Today, I’d like to continue discussing Pat Williams’ book, Leadership Excellence: the Seven Sides of Leadership for the 21st Century, covering the fourth side of leadership:
Character. “Some define character as simply aspiring to high ideals and standards. I disagree. Many people have lofty aspirations. Unfortunately, aspiring isn’t enough. You must also have the strength of commitment and sacrifice to adhere to those standards and ideals in good times AND bad.” – the late Bill Walsh, 49ers coach
The wonderful thing about character is that it is one of the few things in life that no one will ever be able to forcefully take away from you. Your choices are your own. And what is even more interesting is that your TRUE character is revealed mostly when you are in times of being tested. Pressure or temptation can reveal sides of us we may not want to admit we have, or conversely, allow us to rise to the occasion and be the leader we are meant to be. Here are a few traits to describe “character,” as outlined in the book:
- Integrity: “Honesty with a Little Oomph” – ‘As John Wooden once wrote: “You can be as honest as the day is long and still be short on character. How? You can be honest and selfish, honest and undisciplined, honest and inconsistent, honest and disrespectful, honest and lazy….There’s more to character than just being honest.”’
- Diligence: “If You’re Lazy, Stay Away” – “Leaders of character work hard. They have a strong work ethic.”
- Self-Control: “The Hardest Person to Lead is Yourself” – “If you want to achieve great things, if you want to turn your leadership vision into reality, you must be a person of self-control… also known as self-discipline…” Your goal as a leader is to motivate yourself and your team to be disciplined from within.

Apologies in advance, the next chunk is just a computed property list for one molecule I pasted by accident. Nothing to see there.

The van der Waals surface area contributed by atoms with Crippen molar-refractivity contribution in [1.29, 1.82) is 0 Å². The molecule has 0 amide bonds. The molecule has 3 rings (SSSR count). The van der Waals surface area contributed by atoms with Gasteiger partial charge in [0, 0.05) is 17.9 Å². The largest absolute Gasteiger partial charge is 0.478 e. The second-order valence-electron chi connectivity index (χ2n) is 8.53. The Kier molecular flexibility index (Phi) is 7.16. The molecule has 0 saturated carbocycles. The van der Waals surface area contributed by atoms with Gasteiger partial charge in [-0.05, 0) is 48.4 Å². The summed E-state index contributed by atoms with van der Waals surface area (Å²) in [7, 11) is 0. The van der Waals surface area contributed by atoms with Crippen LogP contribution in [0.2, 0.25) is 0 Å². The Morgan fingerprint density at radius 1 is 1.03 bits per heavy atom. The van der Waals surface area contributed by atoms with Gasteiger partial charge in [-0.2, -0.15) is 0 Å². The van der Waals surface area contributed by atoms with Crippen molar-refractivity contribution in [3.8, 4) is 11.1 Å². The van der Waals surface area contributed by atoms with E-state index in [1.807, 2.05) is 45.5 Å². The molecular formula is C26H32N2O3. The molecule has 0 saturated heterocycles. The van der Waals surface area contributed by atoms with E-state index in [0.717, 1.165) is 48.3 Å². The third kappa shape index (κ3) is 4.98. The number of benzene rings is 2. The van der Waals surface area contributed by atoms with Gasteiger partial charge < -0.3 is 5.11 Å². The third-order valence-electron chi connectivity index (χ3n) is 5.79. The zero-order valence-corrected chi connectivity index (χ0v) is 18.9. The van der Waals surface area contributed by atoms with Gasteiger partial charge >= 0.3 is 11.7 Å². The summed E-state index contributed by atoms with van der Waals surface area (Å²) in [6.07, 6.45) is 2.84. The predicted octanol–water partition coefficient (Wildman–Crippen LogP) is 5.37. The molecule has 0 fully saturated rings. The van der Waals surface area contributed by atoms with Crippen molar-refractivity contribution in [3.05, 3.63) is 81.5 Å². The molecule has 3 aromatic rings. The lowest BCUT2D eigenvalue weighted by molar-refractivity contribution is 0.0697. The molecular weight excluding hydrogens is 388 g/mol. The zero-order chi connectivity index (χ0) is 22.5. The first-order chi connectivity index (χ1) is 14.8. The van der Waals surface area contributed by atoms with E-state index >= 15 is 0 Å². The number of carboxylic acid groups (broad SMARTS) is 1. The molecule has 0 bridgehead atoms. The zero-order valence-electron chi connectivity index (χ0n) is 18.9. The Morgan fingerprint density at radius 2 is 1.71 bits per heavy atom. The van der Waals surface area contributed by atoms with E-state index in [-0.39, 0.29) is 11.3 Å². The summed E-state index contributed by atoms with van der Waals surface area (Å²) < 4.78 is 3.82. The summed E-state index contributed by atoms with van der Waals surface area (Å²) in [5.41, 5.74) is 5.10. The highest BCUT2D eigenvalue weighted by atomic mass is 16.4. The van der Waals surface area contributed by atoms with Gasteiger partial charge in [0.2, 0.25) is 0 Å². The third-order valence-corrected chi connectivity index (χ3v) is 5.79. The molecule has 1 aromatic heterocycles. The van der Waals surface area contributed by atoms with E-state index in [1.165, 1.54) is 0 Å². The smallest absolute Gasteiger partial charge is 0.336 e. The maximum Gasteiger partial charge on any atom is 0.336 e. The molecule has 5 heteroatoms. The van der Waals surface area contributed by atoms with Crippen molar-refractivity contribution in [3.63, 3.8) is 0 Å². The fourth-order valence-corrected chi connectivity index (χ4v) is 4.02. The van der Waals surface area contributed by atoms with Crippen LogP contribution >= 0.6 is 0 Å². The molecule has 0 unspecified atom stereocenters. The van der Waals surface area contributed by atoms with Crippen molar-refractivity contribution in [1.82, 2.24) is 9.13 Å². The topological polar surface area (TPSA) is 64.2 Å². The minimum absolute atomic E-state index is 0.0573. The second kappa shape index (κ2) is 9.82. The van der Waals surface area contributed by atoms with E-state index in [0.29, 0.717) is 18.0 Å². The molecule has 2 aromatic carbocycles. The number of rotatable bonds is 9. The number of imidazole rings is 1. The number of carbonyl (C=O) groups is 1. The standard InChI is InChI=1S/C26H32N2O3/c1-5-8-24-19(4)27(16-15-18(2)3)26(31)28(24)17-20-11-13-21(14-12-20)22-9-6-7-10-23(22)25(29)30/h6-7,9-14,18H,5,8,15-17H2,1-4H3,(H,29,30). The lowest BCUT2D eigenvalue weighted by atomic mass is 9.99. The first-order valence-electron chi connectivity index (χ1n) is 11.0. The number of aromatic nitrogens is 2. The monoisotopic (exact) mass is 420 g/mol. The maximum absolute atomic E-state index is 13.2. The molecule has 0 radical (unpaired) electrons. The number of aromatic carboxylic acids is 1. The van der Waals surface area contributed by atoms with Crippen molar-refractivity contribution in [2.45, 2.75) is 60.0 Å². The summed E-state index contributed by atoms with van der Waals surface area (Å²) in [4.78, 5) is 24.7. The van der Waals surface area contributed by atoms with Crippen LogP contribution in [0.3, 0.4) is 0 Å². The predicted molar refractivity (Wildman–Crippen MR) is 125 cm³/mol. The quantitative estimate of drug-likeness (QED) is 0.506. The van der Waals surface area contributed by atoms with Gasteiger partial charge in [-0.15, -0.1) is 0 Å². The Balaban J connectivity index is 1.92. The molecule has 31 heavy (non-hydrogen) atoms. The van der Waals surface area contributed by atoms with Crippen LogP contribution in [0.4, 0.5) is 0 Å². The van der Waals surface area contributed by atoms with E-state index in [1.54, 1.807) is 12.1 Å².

- Perseverance: “It’s a League Rule” – “When the shepherd falls, the sheep scatter. As the shepherd of your organization, you’ve got to keep going, no matter what. You’ve got to outlast any trial of adversity that comes your way.”
- Responsibility: “The Rule of the River” – “Each raft holds six or eight people…. If someone got thrown from the raft, all attention must be directed toward rescuing that person… but that person must be active in his own rescue…” Every person on at team must know and execute their assignment, and it is the leader who is responsible for make their roles clear and executable.
- Humility: “Absence of Arrogance” – “The arrogance that so often comes with promotion and success inevitably begins their downfall. The antidote to this syndrome is a commitment to humility, to maintaining a humble spirit.”
Leaders who possess character as defined in the above are the great leaders with longevity and a loyal following. Strive to be that leader of character… for your staff, your clients, your family and your community. But most importantly… for yourself.